The American government is accusing the website Zero Hedge of publishing Russian propaganda over the Ukraine situation. Accusations are just that, but there could be more than just that here.
“U.S. intelligence officials on Tuesday accused a conservative financial news website with a significant American readership of amplifying Kremlin propaganda and alleged five media outlets targeting Ukrainians have taken direction from Russian spies,” according to the Associated Press.
This is not the first time the suspicion has crossed minds. The website Streetwise Professor has been pointing out suspicions for many years now.
The idea that one state might try to influence the media of another is standard practice. What matters is being able to recognize when it is that governmental influence – propaganda, maybe – and when it is just an interesting difference of view.
This brings us to a more specific claim made by Vice that one of the Ukrainian militias, opposing any Russian claims, is in fact a band of Neo-Nazis. A 79-year-old Ukrainian grandmother was pictured being trained with an AK-47. That’s clearly propaganda. But the claim now is that the soldiers training her were/are from a Neo-Nazi militia.
At which point these things become difficult. The link comes via Mark Ames, to a Czech government media outlet – the Czech equivalent of Canada’s CBC, or Britain’s BBC. There’s a significant divide between pro- and anti-Russian feelings in the Czech Republic. The claim is that the Azov Battalion, those doing that training, are those Neo-Nazis.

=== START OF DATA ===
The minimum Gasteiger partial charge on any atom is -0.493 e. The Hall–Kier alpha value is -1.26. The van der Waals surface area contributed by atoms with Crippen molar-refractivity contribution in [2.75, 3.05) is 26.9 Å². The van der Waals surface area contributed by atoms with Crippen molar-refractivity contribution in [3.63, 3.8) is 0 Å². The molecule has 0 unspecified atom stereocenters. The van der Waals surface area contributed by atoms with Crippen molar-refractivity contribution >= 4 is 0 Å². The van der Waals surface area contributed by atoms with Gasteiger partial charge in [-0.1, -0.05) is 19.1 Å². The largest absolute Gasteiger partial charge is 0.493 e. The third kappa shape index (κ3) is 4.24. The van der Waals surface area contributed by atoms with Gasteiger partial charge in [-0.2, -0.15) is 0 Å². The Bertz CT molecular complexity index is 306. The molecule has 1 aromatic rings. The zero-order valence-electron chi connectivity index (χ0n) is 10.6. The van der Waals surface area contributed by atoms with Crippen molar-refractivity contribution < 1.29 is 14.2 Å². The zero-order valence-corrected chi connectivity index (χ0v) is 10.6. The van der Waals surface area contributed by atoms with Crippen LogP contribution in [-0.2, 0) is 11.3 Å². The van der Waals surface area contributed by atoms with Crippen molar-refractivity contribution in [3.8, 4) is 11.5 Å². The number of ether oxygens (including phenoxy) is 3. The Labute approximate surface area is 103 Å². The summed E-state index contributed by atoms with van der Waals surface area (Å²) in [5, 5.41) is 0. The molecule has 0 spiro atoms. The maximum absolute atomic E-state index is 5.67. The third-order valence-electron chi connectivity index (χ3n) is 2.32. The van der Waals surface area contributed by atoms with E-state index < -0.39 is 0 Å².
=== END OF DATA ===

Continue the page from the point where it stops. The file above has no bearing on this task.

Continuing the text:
Certainly part of their origin story starts in that sort of region. It’s also true that they are currently part of the Ukrainian National Guard and they’re based in the region right next to that which Russia has already occupied. There’s significant history here too. During WWII, some of those Ukrainians opposed to Soviet and Stalinist rule – Stalin had, after all, just starved to death 8 million Ukrainians – took the Nazi side. Undoubtedly mistakenly but they did. There was still a significant guerilla war being fought into the 1950s between such anti-Soviet Ukrainians and the reconquering Russians.
This all still resonates today. To be pro-Ukrainian independence is, to a certain type of Russian, to be that pro-Nazi from 70 years ago. It’s also well enough known that to be Nazi is the ultimate political insult, far worse than being Soviet – despite the equality of the funeral pyres of each system.
We do not say that this particular story, nor any like it, has no truth to it. But we do want to point out that there is a propaganda war going on out there and it’s worth being careful about which stories are believed. Anti-Russian Ukrainians will be called Nazis, whether they are or not – and some of them will be too. Zero Hedge has certainly run stories that make it look, at times, like Russian propaganda.